To ensure that no one element in your boeuf bourguignon is overdone, cook the onions, mushrooms and beef separately before finally combining them. Although the different steps may be taken simultaneously, it is easier to deal with them one at a time.

The onions
1/2 pound lean salt pork, cut into strips about 1 1/2” long
and 1/4” in diameter
1 quart water
1 tablespoon butter
18 – 24 peeled white onions, about 1” in diameter

Preheat the oven to 350 degrees F. To remove excess saltiness, the salt pork should be blanched by simmering it in 1 quart of water for 5 minutes; drain on paper towels and pat dry.


In a heavy skillet, melt 1 tablespoon of butter over moderate heat, and in it brown the pork, stirring the pieces frequently, until they are crisp and golden. Remove them with a slotted spoon and set aside to drain on paper towels.

In the rendered fat left in the skillet, brown the onions lightly over moderately high heat, shaking the pan occasionally to roll them around and color them as evenly as possible.

Transfer the onions to a shallow baking dish large enough to hold them in one layer, and sprinkle them with 3 tablespoons of pork fat. (Set the skillet aside, leaving the rest of the fat in it.) Bake the onions uncovered, turning them once or twice, for 30 minutes or until they are barely tender when pierced with the tip of a sharp knife. Remove from the oven and set aside.

The mushrooms
3 tablespoons butter
3/4 pound fresh mushrooms, whole if small, sliced in large

While the onions are baking or after they are done, melt 3 tablespoons of butter over moderate heat in a skillet. When the foam subsides, cook the mushrooms, tossing and turning them frequently, for 2 or 3 minutes, or until they are slightly soft.


Add the mushrooms to the onions and set aside.

The beef
3 pound lean boneless beef chuck or rump, cut into 2” chunks
Bouquet garni made of 4 parsley sprigs and 1 bay leaf, tied together
2 tablespoons finely chopped shallots
1/4 cup very finely chopped carrots
3 tablespoons flour
1 cup hot beef stock
2 cups red Burgundy
1 tablespoon tomato paste
1 teaspoon finely chopped garlic
1 teaspoon dried thyme
1 teaspoon salt
Freshly ground black pepper
2 tablespoons finely chopped fresh parsley

Make sure the oven is preheated to 350 degrees F. Pour almost all of the rendered pork fat from the skillet in which the onions browned into a small bowl, leaving just enough to make a thin film about 1/16” deep on the bottom of the pan.

Over moderately high heat, bring the fat almost to the smoking point. Dry the beef with paper towels, then brown it in the fat, 4 or 5 chunks at a time to avoid crowding the skillet.

Add more pork fat as needed. When the chunks are brown on all sides, remove them with kitchen tongs to a heavy, flameproof 5-6 quart casserole. Bury the bouquet garni in the meat.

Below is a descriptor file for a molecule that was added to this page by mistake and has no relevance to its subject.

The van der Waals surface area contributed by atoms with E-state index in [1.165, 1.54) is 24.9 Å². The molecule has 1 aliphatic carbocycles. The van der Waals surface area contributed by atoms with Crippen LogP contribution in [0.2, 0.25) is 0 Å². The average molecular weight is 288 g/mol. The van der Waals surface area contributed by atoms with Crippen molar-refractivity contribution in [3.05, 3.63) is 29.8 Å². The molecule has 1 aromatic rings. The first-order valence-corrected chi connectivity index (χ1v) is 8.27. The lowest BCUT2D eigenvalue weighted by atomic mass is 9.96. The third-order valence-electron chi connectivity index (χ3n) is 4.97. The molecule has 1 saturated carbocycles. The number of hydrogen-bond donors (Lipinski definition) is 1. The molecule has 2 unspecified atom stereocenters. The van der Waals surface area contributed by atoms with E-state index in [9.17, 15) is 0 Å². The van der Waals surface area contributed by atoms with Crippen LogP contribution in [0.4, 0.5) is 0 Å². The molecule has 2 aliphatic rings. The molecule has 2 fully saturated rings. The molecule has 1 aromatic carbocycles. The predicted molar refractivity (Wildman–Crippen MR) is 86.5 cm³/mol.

After all the beef if browned, add the chopped shallots and carrots to the fat remaining in the pan and cook them over low heat, stirring frequently, until they are lightly colored. Stir in the flour. (If the mixture looks dry, add a little more pork fat.)


Return the skillet to low heat and cook, stirring constantly, until the flour begins to brown lightly, but be careful it doesn’t burn. Remove from the heat, let cool a moment, then pour in the hot beef stock, blending vigorously with a wire whisk.


Blend in the wine and the tomato paste and bring to a boil, whisking constantly as the sauce thickens.

Mix in the garlic, thyme, sautéed pork strips, salt and a few grinding of black pepper, and pour the sauce over the beef, stirring gently to moisten it thoroughly. the sauce should almost, but not quite, cover the meat; add more wine or stock if needed.



Bring to a boil on top of the stove, cover tightly, and place the casserole in the lower third of the oven. Let the beef cook, regulating the oven heat so the meat simmers slowly, 2 – 3 hours, or until the meat is tender when pierced with the tip of a sharp knife.

Then gently stir the browned onions and mushrooms, together with any juices that may have accumulated under them, into the casserole.

With a large spoon, gently mix the beef and vegetables with the sauce in the casserole. Continue baking for another 15 minutes.

To serve, remove the bouquet garni, and skim off any fat from the surface.

Taste the sauce and season it with salt and pepper if needed. Sprinkle the beef with parsley and serve it directly from the casserole.


In the past I’ve served this luscious stew over fresh pasta, but this time I was lazy and cooked some fettuccine.

It’s also wonderful, as you can imagine, over any kind of potato – mashed, roasted, a gratin…

The full flavors of this beef stew are so intense. It’s rich in a way, but rich with flavors of wine and thyme. The onions and mushrooms add delightful texture as well.

Use a good wine – something you’d serve with this dish.

You can serve the stew as you would chili, in a warm bowl without toppings, of course, but I prefer a base of pasta or potatoes.